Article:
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How Not to Make Your Book Look Self-Published

Heidi Thorne is a self-publishing advocate and author of nonfiction books, eBooks, and audiobooks. She is a former trade newspaper editor.

Don't make these mistakes!

Don't make these mistakes!

Part of the reason why many self-published books don't have as much respect as traditionally published works is that they're not very good. Even if the written content is stellar, poor presentation and packaging can turn any self-published book or eBook into trash.

But what makes a self-published book look, well, self-published? As a book editor for many budding authors, I can tell you that the following are telltale signs that the author is inexperienced or incompetent at the self-publishing game.

Keep away from funky fonts!

Keep away from funky fonts!

Avoid Using Funky Fonts

While authors may regularly use regular fonts in their daily writing and correspondence, when they self-publish, they suddenly decide to explore the entire range of available fonts on Microsoft Word. Papyrus, Comic Sans . . . I've seen 'em all in manuscripts. Sometimes several in just one manuscript.

Why It Makes You Look Self-Published

Standard fonts such as Times New Roman have been carefully chosen by traditional publishing houses and the media for decades. And because of their ubiquity, readers' eyes have become familiar with them, making them easy on the readers' eyes and allowing readers to focus on the ideas presented, not just the letterforms used.

Secondly, non-standard fonts can be difficult for self-publishing platforms to interpret, causing unpredictable and visually unappealing results when printed or converted to eBooks.

How to Look Professionally Published

Times New Roman is one of the world's most used fonts. It is a serif font, meaning that it has a little tail on each letter. This is not for mere decoration only. Those tails serve to lead readers' eyes along the type with greater ease and eye comfort. (Bet you didn't know that.)

Sans serif fonts (e.g., Helvetica, Arial)—without "tails"—should be reserved for titles, subtitles, headers, etc. For large bodies of text, they can produce reader eye strain since the eye has to stop, however briefly, on each letterform. Also, if the majority of the book's content is in a serif font, carefully consider whether mixing serif and sans serif fonts in the same book produces a visually chaotic presentation.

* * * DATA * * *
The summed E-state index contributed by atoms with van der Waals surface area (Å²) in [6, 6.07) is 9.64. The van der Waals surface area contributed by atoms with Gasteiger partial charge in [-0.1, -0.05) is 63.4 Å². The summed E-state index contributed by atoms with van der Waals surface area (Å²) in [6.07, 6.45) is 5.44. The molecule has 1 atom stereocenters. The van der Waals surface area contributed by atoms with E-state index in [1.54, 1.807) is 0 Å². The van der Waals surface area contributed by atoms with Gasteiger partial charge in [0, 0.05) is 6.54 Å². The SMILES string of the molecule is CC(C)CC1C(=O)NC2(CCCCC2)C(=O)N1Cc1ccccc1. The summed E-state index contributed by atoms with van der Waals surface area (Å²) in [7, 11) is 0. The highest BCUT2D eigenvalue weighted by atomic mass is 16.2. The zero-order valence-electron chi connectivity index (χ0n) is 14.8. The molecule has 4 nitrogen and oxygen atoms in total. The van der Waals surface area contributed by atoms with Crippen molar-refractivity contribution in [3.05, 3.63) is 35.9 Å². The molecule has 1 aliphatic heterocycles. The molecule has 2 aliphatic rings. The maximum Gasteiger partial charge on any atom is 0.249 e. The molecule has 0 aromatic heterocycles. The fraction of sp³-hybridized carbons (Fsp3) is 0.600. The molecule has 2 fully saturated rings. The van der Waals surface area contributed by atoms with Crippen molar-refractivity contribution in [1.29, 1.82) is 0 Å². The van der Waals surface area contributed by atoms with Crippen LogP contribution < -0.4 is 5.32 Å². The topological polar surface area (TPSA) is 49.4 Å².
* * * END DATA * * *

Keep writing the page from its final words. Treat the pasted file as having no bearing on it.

However, for book covers, there may be some justification for unusual fonts to grab attention. Don't know if the one you're using is right? You may want to enlist the help of a book cover designer.

What's Wrong With This Picture?

I'm not sure whether it's because they grew up reading textbooks with lots of pictures, or it's a result of their picture-happy habits on social media. But authors who indiscriminately plop a plethora of pictures into their books or eBooks are showing their publishing inexperience.

Why It Makes You Look Self-Published

Pictures can be difficult to handle in various self-publishing layout programs, as well as Microsoft Word. The pictures may "jump" out of place or have text strangely wrapped around them. This is a nightmare for print, but it is even worse for eBooks where mobile-responsive design is a requirement.

Plus, I can almost guarantee, without even checking in a photo editor, that most of the placed images are low resolution and don't have a prayer of printing correctly.

Aside from the technical aspects of these photos, the subject matter is also problematic. Often, when stock photos are used (especially free ones), they are sometimes not perfectly suited for use. For example, one author used some "make do" type stock art and then, in the text, said that the photo didn't support the point being made. Then don't use it!

Other authors use so many pictures to illustrate what everyone would recognize anyway. Except for possibly the book cover, you don't need to use overused imagery for such concepts as people shaking hands, typing on a computer, talking on the phone, etc.

Even worse is that often the photos have questionable licensing, meaning that they may not be available for use in a "commercial" (something that makes money) venture such as a book. Further, even if they are properly licensed, images from stock photo sites may limit the number of printed or electronic impressions.

But that's not all! To get around using stock photo sites, some authors want to use their own photos. That's great. But many times they don't get permission to use photos of people, places, and things. Consulting an attorney is recommended for assistance in securing model and property releases for photo subjects.